Presidential elections in Ukraine become a theatre of the absurd, a typical example of the worldwide decline of democracy. Almost all politicians are incapable to propose people participation in open-minded decision making and sincere conversation. Instead, they spread meaningless propaganda and manipulate the electoral process, using unfair political technologies.
The leader of voters’ sympathies is Volodymyr Zelensky, a comedian without political biography. He tries to perform in real life own role in the sitcom “Servant of the People”: a young president, fighter against corruption. He claims he can achieve the peace in Ukraine using diplomacy, preserving the territorial integrity of Ukraine, maintaining a partnership with the EU and NATO. He promises referendums, flourishing economy, social justice, care for elderly people, development of education and medicine, European standards of environment and IT.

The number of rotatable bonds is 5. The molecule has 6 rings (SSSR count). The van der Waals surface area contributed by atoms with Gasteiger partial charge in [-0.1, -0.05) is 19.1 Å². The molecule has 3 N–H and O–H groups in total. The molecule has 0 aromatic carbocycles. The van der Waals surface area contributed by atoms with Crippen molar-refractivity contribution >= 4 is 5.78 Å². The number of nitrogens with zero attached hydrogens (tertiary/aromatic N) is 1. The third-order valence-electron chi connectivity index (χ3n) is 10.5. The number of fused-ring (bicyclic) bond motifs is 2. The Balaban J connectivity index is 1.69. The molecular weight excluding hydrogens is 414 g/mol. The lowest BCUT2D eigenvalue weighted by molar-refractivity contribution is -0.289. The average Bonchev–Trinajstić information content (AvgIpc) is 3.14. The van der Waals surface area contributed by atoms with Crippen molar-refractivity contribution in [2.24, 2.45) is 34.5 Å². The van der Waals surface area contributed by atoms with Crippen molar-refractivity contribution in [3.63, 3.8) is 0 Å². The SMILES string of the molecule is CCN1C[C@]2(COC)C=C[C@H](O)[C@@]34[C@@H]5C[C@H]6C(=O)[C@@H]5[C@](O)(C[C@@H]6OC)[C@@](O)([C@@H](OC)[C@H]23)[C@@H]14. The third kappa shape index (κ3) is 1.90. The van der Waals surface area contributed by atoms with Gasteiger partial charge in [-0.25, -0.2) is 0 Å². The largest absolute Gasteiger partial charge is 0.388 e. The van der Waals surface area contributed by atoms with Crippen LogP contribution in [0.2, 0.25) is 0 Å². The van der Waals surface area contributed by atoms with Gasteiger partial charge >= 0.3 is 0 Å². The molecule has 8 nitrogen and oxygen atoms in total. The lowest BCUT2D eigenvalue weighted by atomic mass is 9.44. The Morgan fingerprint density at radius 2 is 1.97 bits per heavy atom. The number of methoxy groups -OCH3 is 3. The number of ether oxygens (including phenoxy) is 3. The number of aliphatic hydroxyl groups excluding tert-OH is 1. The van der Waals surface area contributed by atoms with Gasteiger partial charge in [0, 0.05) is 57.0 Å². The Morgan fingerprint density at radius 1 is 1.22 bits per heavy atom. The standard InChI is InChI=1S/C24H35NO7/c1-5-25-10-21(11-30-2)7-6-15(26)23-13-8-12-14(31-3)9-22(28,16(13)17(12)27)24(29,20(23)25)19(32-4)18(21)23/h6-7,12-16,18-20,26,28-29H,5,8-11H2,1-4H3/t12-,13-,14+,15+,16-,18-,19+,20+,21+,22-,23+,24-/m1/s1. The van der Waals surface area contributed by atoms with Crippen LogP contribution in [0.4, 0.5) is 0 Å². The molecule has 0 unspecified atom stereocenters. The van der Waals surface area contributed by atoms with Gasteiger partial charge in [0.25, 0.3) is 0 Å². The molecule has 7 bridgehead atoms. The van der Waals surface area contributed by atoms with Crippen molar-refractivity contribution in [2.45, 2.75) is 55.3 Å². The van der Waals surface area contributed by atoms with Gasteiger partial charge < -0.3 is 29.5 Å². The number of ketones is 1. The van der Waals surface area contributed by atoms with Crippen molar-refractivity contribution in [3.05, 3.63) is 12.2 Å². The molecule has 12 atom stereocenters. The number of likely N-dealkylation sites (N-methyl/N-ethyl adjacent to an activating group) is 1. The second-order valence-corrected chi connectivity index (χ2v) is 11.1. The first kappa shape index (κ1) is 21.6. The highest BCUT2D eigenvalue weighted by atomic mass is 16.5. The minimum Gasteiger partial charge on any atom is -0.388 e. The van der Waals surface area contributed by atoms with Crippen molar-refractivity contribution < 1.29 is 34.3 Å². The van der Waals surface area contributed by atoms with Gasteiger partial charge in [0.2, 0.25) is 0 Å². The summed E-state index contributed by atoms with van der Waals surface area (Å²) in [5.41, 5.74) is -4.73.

Zelensky presents a smart compilation of well-known dreams, created by Ukrainian politicians in previous decades to attract voters. Playing with feelings, he simulates the most brutal fantasies like the execution by shooting of all MPs. He is a politician of a new generation, doesn’t even claiming honesty. He addresses the voters who anticipate false ads, claiming to be the human face of a simple and understandable advertising model of the state. In this model can’t exist the human as a creator of own life. You can only consume the finished product, not so perfect as advertised, but nobody cares.
Zelensky’s political model produces feelings of comfort, illusions of hope without any real reason, helping people to forget for a short time of elections that they are oppressed by debts, fears, and algorithms of crowd manipulation. If the illusions will work, it will prove to puppeteers of Zelensky’s campaign that they can treat Ukraine, exhausted by the war and extractive institutions, like a toy in their hands. Of course, slavery is stressful, but it isn’t necessary to liberate the slaves – isn’t it? – if you can simply relieve the stress of slavery by periodic sessions of laughter therapy. The mask of a young leader hides a tyrannic political machine of elitism.